Learning to Read: the World Becomes Knowable!

A seven year-old sweetheart in our life is learning to read.

“It’s so amazing,” she told me. “Everywhere I look I see words to read!”

When we sat together with an open book, her younger sister told me not to bother, “she can read it now herself.”

(I continued reading. I’m more fluid than she is, especially a book like A House is  a House for Me.)

A three year old we know is having trouble at preschool during circle time.

He won’t stop reading the words on the walls–outloud–and disrupts the class in his sudden awareness.

(They know he’s unusual).

Do you remember?

Do you remember how your head swung around when you first began to recognize words outside of a book?

A kindergarten teacher reminded me children beginning school actually can read sort-of by their ability to decode.

Most children recognize key words like “McDonalds,” “oreo,” “Burger King,” and so forth. It’s not necessarily the words they recognize, but brand recognition.

They can differentiate, for example, between oreos and fig newtons by what the packaging looks like.

Can you remember, however, when you couldn’t read anything–when you were illiterate?

The impetus to read

read

The best book for a two year-old–not to mention a dog!

I taught myself to read at four, using a Dr. Seuss book, by asking my harried mother, “does the letter a also mean the word a?”

Desperate to be entertained by a story, I wanted to decode the words.

The younger girl above can quote her favorite books, explaining she, too, knows how to read.

“She’s just memorized it,” the seven year-old said.

And why not? I, personally, have read Go Dog, Go out loud to her countless times!

Being able to read gave me the freedom to no longer rely on my mother to discover new stories.

A foreign language reminder

I read avidly throughout my childhood until one summer day in Prague, Czechoslovakia.

Twenty years old, I traveled with Swiss relatives on a German tour. They all spoke four languages, so this was not an issue for them.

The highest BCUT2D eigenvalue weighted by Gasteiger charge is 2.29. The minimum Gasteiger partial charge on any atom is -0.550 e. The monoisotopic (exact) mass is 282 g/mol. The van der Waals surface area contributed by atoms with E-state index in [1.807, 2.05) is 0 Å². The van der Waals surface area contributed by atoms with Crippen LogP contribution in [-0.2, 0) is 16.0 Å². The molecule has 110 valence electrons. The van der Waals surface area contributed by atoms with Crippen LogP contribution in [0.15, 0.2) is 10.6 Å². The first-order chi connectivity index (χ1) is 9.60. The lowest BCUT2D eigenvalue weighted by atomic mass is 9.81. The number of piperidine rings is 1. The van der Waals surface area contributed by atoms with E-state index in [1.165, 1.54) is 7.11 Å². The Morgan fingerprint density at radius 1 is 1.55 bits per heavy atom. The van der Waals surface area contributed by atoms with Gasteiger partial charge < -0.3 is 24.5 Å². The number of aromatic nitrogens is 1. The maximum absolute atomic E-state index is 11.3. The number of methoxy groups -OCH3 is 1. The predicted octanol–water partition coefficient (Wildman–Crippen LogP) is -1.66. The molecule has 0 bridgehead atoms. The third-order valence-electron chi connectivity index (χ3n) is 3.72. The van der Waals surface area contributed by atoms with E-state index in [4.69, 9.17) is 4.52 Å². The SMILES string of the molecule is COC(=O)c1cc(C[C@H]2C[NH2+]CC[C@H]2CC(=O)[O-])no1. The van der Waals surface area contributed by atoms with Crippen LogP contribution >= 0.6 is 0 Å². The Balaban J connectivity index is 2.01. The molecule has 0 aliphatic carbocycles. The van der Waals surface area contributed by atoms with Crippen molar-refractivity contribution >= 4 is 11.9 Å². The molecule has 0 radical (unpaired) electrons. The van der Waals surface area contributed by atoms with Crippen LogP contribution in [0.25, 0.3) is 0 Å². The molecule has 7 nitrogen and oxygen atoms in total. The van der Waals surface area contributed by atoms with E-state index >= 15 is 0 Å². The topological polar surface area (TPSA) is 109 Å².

I spoke English, some Spanish and a smattering of Italian.

The tour guide did the best she could, she had me sit beside her to mutter quickly in my tongue.

Otherwise I was on my own and staring at the dark city, couldn’t read a thing.

I hadn’t been in that situation in 16 years. I didn’t like it.

Six years before I’d traveled in Europe not knowing what anyone said, but as German and French words looked familiar enough, I managed.

read

I have no idea what this says, even now!

The Czech language incorporated symbols I didn’t know.

I was lost. The signs didn’t help except for the handful I recognized by brand: Coca-Cola, for example.

I felt cut off from everything, vulnerable with my inability to communicate or read.

Have you ever considered what it would be like for someone who can’t read?

If you can read, the world is open to you

My teacher mother always challenged me: “If you can read, you can do anything.”

I haven’t found that to be exactly true, but being able to read may be the most important, and satisfying, skill I ever learned.

Knowledge is power. I learn best through reading–which can also chase away fear.

Protestants of the Reformation agreed with my mother.

That’s why Gutenberg’s press was so important–to provide the material average people could read to better understand their God.

The first published book was the Bible.

From that book came knowledge, freedom from fear, and an awareness of not only the world, but of God.

That, in my opinion, is why being able to read brings power.

Just ask my Adorable new reader.

Tweetables

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